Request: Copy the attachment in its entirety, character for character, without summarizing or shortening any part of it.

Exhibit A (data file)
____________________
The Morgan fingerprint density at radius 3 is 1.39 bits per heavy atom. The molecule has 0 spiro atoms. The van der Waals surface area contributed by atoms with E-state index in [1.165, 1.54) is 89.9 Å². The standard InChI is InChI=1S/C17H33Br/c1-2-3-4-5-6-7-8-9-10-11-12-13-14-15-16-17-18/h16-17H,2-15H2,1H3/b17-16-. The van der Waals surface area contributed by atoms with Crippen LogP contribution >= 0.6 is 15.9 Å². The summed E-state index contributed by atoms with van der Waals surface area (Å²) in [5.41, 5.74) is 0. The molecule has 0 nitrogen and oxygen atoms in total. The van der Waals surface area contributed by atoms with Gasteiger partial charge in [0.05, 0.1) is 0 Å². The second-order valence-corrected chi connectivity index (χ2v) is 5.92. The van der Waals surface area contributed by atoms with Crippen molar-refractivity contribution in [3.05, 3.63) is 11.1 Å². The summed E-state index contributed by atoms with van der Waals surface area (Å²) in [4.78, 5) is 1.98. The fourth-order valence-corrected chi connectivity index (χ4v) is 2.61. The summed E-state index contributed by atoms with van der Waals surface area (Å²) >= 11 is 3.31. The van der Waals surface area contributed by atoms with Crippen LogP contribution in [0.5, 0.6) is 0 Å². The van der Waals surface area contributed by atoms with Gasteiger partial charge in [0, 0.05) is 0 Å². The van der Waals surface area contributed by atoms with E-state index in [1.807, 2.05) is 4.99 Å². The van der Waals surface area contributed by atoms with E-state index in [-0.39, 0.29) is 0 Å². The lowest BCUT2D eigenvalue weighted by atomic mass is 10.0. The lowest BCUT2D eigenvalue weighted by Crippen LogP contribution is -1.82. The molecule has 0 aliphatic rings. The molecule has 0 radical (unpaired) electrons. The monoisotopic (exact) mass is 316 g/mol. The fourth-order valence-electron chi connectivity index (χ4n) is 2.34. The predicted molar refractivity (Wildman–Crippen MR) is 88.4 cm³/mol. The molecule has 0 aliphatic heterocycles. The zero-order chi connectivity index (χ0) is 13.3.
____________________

The Morgan fingerprint density at radius 3 is 1.39 bits per heavy atom. The molecule has 0 spiro atoms. The van der Waals surface area contributed by atoms with E-state index in [1.165, 1.54) is 89.9 Å². The standard InChI is InChI=1S/C17H33Br/c1-2-3-4-5-6-7-8-9-10-11-12-13-14-15-16-17-18/h16-17H,2-15H2,1H3/b17-16-. The van der Waals surface area contributed by atoms with Crippen LogP contribution >= 0.6 is 15.9 Å². The summed E-state index contributed by atoms with van der Waals surface area (Å²) in [5.41, 5.74) is 0. The molecule has 0 nitrogen and oxygen atoms in total. The van der Waals surface area contributed by atoms with Gasteiger partial charge in [0.05, 0.1) is 0 Å². The second-order valence-corrected chi connectivity index (χ2v) is 5.92. The van der Waals surface area contributed by atoms with Crippen molar-refractivity contribution in [3.05, 3.63) is 11.1 Å². The summed E-state index contributed by atoms with van der Waals surface area (Å²) in [4.78, 5) is 1.98. The fourth-order valence-corrected chi connectivity index (χ4v) is 2.61. The summed E-state index contributed by atoms with van der Waals surface area (Å²) >= 11 is 3.31. The van der Waals surface area contributed by atoms with Crippen LogP contribution in [0.5, 0.6) is 0 Å². The van der Waals surface area contributed by atoms with Gasteiger partial charge in [0, 0.05) is 0 Å². The van der Waals surface area contributed by atoms with E-state index in [1.807, 2.05) is 4.99 Å². The van der Waals surface area contributed by atoms with E-state index in [-0.39, 0.29) is 0 Å². The lowest BCUT2D eigenvalue weighted by atomic mass is 10.0. The lowest BCUT2D eigenvalue weighted by Crippen LogP contribution is -1.82. The molecule has 0 aliphatic rings. The molecule has 0 radical (unpaired) electrons. The monoisotopic (exact) mass is 316 g/mol. The fourth-order valence-electron chi connectivity index (χ4n) is 2.34. The predicted molar refractivity (Wildman–Crippen MR) is 88.4 cm³/mol. The molecule has 0 aliphatic heterocycles. The zero-order chi connectivity index (χ0) is 13.3.